It comes as little surprise that the oldest buildings in Greater Manchester are all churches; St Mary the Virgin in Eccles has parts built in the 13th century, the tower of St Chad, Rochdale, dates to the 1200s; and, St Leonard in Middleton has fragments of a Norman billet frieze. But Greater Manchester also has an amazing collection of Victorian and modern churches to explore. Here are a few to show off what the region has to offer.

A Comper masterpiece

St Mary’s is the only major work in the northwest by Comper and is well worth a visit. Also next door is the recently extended Rochdale Pioneers Museum in the shop where the Cooperative Movement began. Baum refers to the wild flowers which grew in the meadows where the church was built, thought to be Lemon Balm or White Mint.

St Mary in the Baum, Rochdale

Glorious stone heads

The highlight of St Mary’s is the stunning Epiphany reredos together with the number of stone heads hidden around the stonework of the building. The church is the Garrison Church of the Lancashire Fusiliers and the Regimental Colours hang in the nave.

St Mary the Virgin, Bury

Medieval stained glass

The medieval stained glass telling the story of St Helena and her search for the True Cross is unique in the north of England and amongst the best of its type in the country,

St Michael & All Angels, Ashton under Lyne

Medieval painted panels

The earliest possible mention of a church at Wigan occurs in the Domesday Survey of 1086. The recently restored painted medieval panels found in the rectory are thought to have formed the wings of a 15th century reredos and are well worth a visit on their own.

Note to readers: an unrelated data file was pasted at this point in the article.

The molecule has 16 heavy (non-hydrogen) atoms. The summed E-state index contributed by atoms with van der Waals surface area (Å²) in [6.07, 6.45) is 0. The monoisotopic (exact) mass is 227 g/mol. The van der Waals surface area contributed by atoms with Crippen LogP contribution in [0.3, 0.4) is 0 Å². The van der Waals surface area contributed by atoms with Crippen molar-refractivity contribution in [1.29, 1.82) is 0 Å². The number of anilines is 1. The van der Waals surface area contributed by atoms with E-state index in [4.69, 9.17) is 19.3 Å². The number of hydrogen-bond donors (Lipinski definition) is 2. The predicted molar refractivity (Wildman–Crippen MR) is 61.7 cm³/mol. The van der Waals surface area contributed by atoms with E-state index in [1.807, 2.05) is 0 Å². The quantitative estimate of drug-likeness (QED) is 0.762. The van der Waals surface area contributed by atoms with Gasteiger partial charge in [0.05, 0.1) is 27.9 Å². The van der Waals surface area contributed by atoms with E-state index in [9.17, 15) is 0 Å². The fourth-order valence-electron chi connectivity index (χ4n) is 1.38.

All Saints, Wigan

Centre of the community

St Mary’s stands proud at the head of the old marketplace right in the centre of the community. A church was on the site by 1190 but only the original oratory remains. The chancel remains from a 1310 church, but the rest of the present church was built between 1813 and 1817 to the design of Lewis Wyatt.

St Mary in the Marketplace, Stockport

The hidden gem

The church is tucked away behind other buildings but is well worth searching out to view the enormous Stations by Norman Adams. His huge Fourteen Stations of the Cross is one of the great ecclesiastical commissions in the country this century, and is an act of inspired patronage.

St Mary, Manchester

Gloriously modern

Built as Manchester built its new suburbs, the church stands rather like an Odeon Cinema on the main road out of town. This was the first church designed by the architect Nugent Francis Cachemaille Day. There has been a well executed modern reordering to provide a community room with a meeting room ‘floating’ above the nave.

St Nicholas, Burnage

A stunning roof

St Mary the Virgin, Eccles, has stood for at least 800 years and is attracting an ever increasing number of visitors who wish to share in a sense of history and link with the thousands of people who have found solace and comfort within its walls. The roof of the church is quite stunning and well worth a visit. It compares well with that of Manchester Cathedral and may be by the same craftsmen.

St Mary the Virgin, Eccles

One of Bodley’s best

The church rises proud from its churchyard and is one of Bodley’s best churches. The interior is stunning. Known locally as the 'Miners Cathedral' it stands as the gift of Edward Heywood. Nicholas Pevsner writing in the Buildings of England described the church as one of the greatest and most moving of all Victorian churches.

St Augustine, Pendlebury

A peaceful place

The interest here is not in particular individual buildings but in the Settlement itself. Opened in 1785, it was planned and built by its own people; with inn, shop, bakery, farm, laundry, fire engine, night watchman, inspector of weights and measures, an overseer of roads, and even its physician. The church has been reordered but the graveyard in front of it is a lovely peaceful place.

Fairfield Moravian Church, Droylsden

Greater Manchester Churches Preservation Trust

The Society aims to raise awareness of the rich variety of church buildings in Greater Manchester and raise funds make grants for repairs. The Society also arranges four visits each year to churches and chapels of interest to members and friends

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